Redefining Beauty for Myself

I accepted my body by viewing it through the lens of activism.

by Anonymous

In elementary school, my brother and I were too young to be left home alone, so my mother took us with her to her weekly Weight Watchers meetings. I spent my Sundays sitting cross-legged in a carpeted room with large windows and posters on the wall encouraging weight loss and healthier eating.

Despite not understanding most of what was going on, I absorbed my mom’s routine of weighing herself, and group discussions around meal plans and calorie counts. I came to the conclusion that the less you weighed, the better.

By 4th grade, I had come to dread the annual FitnessGram that is mandatory for all New York City students. It requires us to weigh ourselves and complete different exercises in front of our peers. What is supposed to be a simple measure of our health and fitness felt like a public humiliation
to me.

I didn’t feel comfortable weighing myself in front of my friends. Most of them were thinner than me, and I couldn’t run or do as many sit-ups and push-ups as they could.

At the end of the year, we received the results of our FitnessGram. My report indicated in glaring red that I was overweight for my age and my Body Mass Index, a weight-to-height ratio used to gauge obesity and underweight, was too high. I started feeling ashamed of my body.

Losing Weight for All the Wrong Reasons

The words “anorexia” and “bulimia” were introduced to me in 6th grade during one of my weekly health classes. The lesson was supposed to be preventive: an introduction to excessive dieting, and what the symptoms and warning signs look like, in the hopes that we would avoid developing them.

Instead, it planted “eating disorders” as a thought for my brain to fixate on. I liked the idea that I could be thin and look pretty like the girls I saw in magazines and movies, if I just chose to stop eating so much.

I didn’t act on these thoughts until the beginning of 7th grade, after switching schools and losing touch with my old friends. My parents had recently divorced, so I was already feeling depressed and anxious. This social isolation amplified my negative thoughts and feelings and took a toll on my self-esteem, which was low.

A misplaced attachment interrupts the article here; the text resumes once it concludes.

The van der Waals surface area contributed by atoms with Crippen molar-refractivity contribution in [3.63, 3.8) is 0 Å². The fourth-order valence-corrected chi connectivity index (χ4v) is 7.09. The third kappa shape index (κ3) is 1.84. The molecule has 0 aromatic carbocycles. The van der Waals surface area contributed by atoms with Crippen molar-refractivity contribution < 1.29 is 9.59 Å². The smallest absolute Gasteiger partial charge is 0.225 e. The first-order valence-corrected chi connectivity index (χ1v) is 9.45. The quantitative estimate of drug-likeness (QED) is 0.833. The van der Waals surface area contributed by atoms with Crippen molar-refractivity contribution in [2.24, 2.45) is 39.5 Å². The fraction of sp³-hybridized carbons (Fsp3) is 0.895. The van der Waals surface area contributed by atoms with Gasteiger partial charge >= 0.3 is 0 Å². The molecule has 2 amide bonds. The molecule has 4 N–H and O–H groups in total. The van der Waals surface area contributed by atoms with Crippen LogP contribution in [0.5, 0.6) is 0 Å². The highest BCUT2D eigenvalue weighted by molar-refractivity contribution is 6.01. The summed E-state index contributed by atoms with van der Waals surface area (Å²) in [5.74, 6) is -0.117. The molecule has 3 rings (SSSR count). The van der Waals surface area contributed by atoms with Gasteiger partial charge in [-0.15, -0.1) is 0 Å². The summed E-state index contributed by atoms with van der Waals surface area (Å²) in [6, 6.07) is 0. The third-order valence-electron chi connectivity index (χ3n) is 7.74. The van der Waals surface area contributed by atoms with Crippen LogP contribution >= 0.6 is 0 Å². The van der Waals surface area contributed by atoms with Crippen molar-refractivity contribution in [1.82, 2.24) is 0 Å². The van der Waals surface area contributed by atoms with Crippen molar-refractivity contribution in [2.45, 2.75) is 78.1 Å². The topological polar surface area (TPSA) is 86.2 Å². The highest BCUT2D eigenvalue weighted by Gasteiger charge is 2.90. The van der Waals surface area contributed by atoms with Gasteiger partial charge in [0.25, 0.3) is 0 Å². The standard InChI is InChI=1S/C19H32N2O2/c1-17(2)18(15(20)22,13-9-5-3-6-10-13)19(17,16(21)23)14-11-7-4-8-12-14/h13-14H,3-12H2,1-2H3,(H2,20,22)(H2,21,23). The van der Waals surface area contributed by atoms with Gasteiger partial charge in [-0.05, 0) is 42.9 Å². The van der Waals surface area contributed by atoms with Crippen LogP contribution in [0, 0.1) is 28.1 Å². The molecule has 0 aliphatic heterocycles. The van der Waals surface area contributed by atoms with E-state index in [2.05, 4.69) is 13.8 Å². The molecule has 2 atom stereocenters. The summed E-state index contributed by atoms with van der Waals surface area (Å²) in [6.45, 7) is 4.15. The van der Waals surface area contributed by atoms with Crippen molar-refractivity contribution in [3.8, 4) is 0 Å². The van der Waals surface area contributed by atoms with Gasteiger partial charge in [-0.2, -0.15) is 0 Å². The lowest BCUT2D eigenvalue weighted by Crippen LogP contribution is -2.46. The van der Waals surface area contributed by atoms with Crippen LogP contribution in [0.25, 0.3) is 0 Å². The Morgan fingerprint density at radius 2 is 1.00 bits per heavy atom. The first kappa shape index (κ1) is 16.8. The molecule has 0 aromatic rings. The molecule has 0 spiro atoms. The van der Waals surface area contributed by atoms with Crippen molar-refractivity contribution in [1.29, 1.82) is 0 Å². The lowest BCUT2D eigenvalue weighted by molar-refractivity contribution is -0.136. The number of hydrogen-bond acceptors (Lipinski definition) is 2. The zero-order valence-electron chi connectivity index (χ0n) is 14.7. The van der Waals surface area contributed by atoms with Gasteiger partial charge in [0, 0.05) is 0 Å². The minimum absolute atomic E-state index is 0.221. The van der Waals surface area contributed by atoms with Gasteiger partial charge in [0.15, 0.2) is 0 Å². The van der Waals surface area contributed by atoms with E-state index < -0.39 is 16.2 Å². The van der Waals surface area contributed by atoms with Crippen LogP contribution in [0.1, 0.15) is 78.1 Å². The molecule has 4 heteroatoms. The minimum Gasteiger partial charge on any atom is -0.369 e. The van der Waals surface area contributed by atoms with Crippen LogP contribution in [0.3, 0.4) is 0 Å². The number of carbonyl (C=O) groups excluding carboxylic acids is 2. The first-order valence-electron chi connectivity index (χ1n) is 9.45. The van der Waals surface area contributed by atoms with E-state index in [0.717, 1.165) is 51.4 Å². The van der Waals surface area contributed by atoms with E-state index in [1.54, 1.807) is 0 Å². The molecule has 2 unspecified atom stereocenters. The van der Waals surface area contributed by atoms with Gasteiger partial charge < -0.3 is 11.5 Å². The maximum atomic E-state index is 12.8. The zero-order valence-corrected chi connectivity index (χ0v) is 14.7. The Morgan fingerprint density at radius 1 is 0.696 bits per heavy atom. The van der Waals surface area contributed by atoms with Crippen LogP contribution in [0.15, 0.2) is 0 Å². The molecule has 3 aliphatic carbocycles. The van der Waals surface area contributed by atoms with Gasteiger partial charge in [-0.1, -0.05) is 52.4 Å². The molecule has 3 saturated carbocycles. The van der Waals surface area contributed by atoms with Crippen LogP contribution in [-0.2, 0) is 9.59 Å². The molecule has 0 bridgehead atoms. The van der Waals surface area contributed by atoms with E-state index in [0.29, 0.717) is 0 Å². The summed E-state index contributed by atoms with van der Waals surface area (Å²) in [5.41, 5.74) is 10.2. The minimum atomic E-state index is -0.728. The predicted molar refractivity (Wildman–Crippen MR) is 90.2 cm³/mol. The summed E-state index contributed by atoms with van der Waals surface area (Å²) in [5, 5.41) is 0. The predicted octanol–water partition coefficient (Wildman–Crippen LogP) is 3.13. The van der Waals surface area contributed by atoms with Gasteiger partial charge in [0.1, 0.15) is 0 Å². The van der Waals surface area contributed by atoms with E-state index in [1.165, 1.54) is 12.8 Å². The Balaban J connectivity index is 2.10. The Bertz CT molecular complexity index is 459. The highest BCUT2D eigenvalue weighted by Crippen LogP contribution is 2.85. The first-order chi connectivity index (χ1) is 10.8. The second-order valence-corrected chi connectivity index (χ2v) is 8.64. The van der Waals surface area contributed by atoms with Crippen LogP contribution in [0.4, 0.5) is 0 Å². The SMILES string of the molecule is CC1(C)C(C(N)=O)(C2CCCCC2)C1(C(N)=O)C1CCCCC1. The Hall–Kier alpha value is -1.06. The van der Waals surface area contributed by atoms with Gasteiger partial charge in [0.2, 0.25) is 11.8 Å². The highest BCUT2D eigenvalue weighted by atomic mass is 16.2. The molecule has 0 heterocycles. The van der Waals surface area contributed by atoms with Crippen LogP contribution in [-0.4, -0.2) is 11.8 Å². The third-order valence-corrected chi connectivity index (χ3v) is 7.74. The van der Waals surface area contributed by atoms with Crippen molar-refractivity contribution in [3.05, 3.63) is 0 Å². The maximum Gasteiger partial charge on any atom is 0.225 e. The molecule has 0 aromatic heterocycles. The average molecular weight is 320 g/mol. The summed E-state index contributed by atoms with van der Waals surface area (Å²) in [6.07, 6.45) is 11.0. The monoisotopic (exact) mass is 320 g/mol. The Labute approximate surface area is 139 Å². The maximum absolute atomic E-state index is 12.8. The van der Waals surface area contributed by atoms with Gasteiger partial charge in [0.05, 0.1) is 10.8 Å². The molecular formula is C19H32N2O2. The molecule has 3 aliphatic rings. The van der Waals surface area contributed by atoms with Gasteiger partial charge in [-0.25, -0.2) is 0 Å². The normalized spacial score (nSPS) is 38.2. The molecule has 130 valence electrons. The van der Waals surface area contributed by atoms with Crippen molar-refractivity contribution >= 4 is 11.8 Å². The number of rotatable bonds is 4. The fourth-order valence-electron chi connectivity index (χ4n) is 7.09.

Wanting to Feel in Control

I was overcome with feelings of powerlessness, sadness, and insecurity. I started to question my worth. I came to the conclusion that I felt so alone because I wasn’t good enough, and therefore not deserving of close friends.

I knew that being prettier couldn’t fix all my problems, but I thought that it at least might make people like me more. I thought back to my 6th grade health class and decided I should start dieting. It gave me a sense of control.

I gradually ate less and less, testing the limits of how many meals I could skip without anyone noticing. While my peers spent their free time playing video games and hanging out with friends, I experimented with different dieting strategies.

We discussed how imperialism and white supremacy play a large role in shaping our definitions of beauty.

For example, after discovering that green tea may slightly speed up your metabolism, I started drinking it, even though I don’t like it. I compiled a collection of different workouts, and exercised in my room after everyone fell asleep, so as not to arouse suspicion.

Several times a day, I pulled out the small silver and black scale my mom kept under her bed to check my progress. If I gained weight, I pushed myself to do more sit-ups or eat even less. Any weight loss, even an ounce or two, felt like a victory. So did the praise I received from family and friends.

I was losing weight for all the wrong reasons, but people told me how pretty I was and how good my body looked. I used that as motivation to eat less and less.

Dancing on the Edge of a Disorder

When I worried that I was dancing on the edge of an eating disorder, I would look up “anorexia” to prove to myself that I was OK. I read stories and watched videos about thin white girls who had lost so much weight that they were skeletal. “That isn’t me,” I told myself.

I was under the impression that since I hadn’t starved myself to the point where I would need hospitalization, I wasn’t sick like the girls I read about. And none of them shared my skin color or ethnicity. This helped me convince myself that “anorexic” wasn’t a label that applied to me. [See below.]

My mom eventually noticed my weight loss. She began making sure that I took breakfast and lunch to school, which I then gave away or threw out. Deceiving my mom made me feel guilty, but I assured myself that it was for a greater purpose.

When I was hungry, I envisioned the number on my mom’s scale increasing, or seeing more fat on my stomach and thighs when I looked at myself in the mirror. Those thoughts were enough to ruin my appetite by making me feel repulsed by food.

After a few months, my mom gave me an ultimatum: Either I change my eating habits on my own, or she was taking me to a nutritionist. I didn’t want to gain back the weight I lost, but I was anxious about being forced to go on a meal plan under someone’s watchful eye. I agreed to start eating more on my own.

How Society Influences My Self-Worth